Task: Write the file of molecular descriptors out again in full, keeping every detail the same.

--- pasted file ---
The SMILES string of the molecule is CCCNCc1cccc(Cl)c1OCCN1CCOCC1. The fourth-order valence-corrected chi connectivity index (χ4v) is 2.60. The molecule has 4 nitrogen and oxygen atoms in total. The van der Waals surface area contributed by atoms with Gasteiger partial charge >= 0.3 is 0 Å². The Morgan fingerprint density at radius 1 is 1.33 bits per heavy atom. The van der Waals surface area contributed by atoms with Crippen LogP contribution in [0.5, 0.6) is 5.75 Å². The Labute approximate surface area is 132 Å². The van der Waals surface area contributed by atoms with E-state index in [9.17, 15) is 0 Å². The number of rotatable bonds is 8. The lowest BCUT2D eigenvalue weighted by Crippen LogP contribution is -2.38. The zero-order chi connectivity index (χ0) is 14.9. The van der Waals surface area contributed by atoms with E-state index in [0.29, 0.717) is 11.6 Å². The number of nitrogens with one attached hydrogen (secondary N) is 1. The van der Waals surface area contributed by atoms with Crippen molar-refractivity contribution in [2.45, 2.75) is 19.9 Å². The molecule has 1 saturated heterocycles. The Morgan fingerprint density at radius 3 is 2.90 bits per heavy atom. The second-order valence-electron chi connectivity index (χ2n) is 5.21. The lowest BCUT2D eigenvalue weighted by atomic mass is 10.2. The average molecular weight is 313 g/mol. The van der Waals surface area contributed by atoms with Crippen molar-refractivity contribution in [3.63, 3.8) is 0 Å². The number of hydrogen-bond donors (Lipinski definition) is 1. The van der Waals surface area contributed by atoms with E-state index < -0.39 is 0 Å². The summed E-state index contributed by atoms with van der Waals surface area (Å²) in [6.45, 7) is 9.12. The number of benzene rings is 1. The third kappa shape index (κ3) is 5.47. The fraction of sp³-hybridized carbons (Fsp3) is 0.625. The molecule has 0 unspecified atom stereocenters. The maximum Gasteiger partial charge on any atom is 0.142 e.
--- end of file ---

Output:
The SMILES string of the molecule is CCCNCc1cccc(Cl)c1OCCN1CCOCC1. The fourth-order valence-corrected chi connectivity index (χ4v) is 2.60. The molecule has 4 nitrogen and oxygen atoms in total. The van der Waals surface area contributed by atoms with Gasteiger partial charge >= 0.3 is 0 Å². The Morgan fingerprint density at radius 1 is 1.33 bits per heavy atom. The van der Waals surface area contributed by atoms with Crippen LogP contribution in [0.5, 0.6) is 5.75 Å². The Labute approximate surface area is 132 Å². The van der Waals surface area contributed by atoms with E-state index in [9.17, 15) is 0 Å². The number of rotatable bonds is 8. The lowest BCUT2D eigenvalue weighted by Crippen LogP contribution is -2.38. The zero-order chi connectivity index (χ0) is 14.9. The van der Waals surface area contributed by atoms with E-state index in [0.29, 0.717) is 11.6 Å². The number of nitrogens with one attached hydrogen (secondary N) is 1. The van der Waals surface area contributed by atoms with Crippen molar-refractivity contribution in [2.45, 2.75) is 19.9 Å². The molecule has 1 saturated heterocycles. The Morgan fingerprint density at radius 3 is 2.90 bits per heavy atom. The second-order valence-electron chi connectivity index (χ2n) is 5.21. The lowest BCUT2D eigenvalue weighted by atomic mass is 10.2. The average molecular weight is 313 g/mol. The van der Waals surface area contributed by atoms with Crippen molar-refractivity contribution in [3.63, 3.8) is 0 Å². The number of hydrogen-bond donors (Lipinski definition) is 1. The van der Waals surface area contributed by atoms with E-state index < -0.39 is 0 Å². The summed E-state index contributed by atoms with van der Waals surface area (Å²) in [6.45, 7) is 9.12. The number of benzene rings is 1. The third kappa shape index (κ3) is 5.47. The fraction of sp³-hybridized carbons (Fsp3) is 0.625. The molecule has 0 unspecified atom stereocenters. The maximum Gasteiger partial charge on any atom is 0.142 e.